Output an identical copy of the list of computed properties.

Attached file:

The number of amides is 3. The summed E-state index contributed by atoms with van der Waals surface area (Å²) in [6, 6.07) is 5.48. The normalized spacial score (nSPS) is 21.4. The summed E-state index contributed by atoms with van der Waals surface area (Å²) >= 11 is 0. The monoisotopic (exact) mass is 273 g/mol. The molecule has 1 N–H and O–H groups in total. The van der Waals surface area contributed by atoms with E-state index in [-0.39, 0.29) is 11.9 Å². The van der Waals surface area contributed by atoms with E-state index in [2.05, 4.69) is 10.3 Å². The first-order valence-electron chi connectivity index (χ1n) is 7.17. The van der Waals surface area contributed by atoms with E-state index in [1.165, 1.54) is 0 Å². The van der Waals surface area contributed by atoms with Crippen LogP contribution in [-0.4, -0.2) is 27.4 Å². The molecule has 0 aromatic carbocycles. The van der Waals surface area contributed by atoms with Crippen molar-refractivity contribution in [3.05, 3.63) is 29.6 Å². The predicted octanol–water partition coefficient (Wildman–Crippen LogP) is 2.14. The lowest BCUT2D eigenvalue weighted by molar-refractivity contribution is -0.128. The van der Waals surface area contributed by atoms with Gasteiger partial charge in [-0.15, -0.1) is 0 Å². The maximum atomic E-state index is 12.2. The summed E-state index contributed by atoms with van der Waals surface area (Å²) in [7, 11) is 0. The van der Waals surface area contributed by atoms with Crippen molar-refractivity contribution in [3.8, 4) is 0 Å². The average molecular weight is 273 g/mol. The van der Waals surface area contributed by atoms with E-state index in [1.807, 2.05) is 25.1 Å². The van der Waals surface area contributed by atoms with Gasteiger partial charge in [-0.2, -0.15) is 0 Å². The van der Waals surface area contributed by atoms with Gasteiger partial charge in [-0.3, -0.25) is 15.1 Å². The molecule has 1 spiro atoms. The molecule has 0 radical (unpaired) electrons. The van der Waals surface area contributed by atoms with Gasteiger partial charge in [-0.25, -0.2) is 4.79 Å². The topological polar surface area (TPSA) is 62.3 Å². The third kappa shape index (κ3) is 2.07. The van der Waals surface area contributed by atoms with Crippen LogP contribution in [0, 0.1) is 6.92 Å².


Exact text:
The number of amides is 3. The summed E-state index contributed by atoms with van der Waals surface area (Å²) in [6, 6.07) is 5.48. The normalized spacial score (nSPS) is 21.4. The summed E-state index contributed by atoms with van der Waals surface area (Å²) >= 11 is 0. The monoisotopic (exact) mass is 273 g/mol. The molecule has 1 N–H and O–H groups in total. The van der Waals surface area contributed by atoms with E-state index in [-0.39, 0.29) is 11.9 Å². The van der Waals surface area contributed by atoms with E-state index in [2.05, 4.69) is 10.3 Å². The first-order valence-electron chi connectivity index (χ1n) is 7.17. The van der Waals surface area contributed by atoms with E-state index in [1.165, 1.54) is 0 Å². The van der Waals surface area contributed by atoms with Crippen LogP contribution in [-0.4, -0.2) is 27.4 Å². The molecule has 0 aromatic carbocycles. The van der Waals surface area contributed by atoms with Crippen molar-refractivity contribution in [3.05, 3.63) is 29.6 Å². The predicted octanol–water partition coefficient (Wildman–Crippen LogP) is 2.14. The lowest BCUT2D eigenvalue weighted by molar-refractivity contribution is -0.128. The van der Waals surface area contributed by atoms with Gasteiger partial charge in [-0.15, -0.1) is 0 Å². The maximum atomic E-state index is 12.2. The summed E-state index contributed by atoms with van der Waals surface area (Å²) in [7, 11) is 0. The van der Waals surface area contributed by atoms with Crippen molar-refractivity contribution in [3.8, 4) is 0 Å². The average molecular weight is 273 g/mol. The van der Waals surface area contributed by atoms with E-state index in [1.807, 2.05) is 25.1 Å². The van der Waals surface area contributed by atoms with Gasteiger partial charge in [-0.2, -0.15) is 0 Å². The van der Waals surface area contributed by atoms with Gasteiger partial charge in [-0.3, -0.25) is 15.1 Å². The molecule has 1 spiro atoms. The molecule has 0 radical (unpaired) electrons. The van der Waals surface area contributed by atoms with Gasteiger partial charge in [-0.25, -0.2) is 4.79 Å². The topological polar surface area (TPSA) is 62.3 Å². The third kappa shape index (κ3) is 2.07. The van der Waals surface area contributed by atoms with Crippen LogP contribution in [0, 0.1) is 6.92 Å².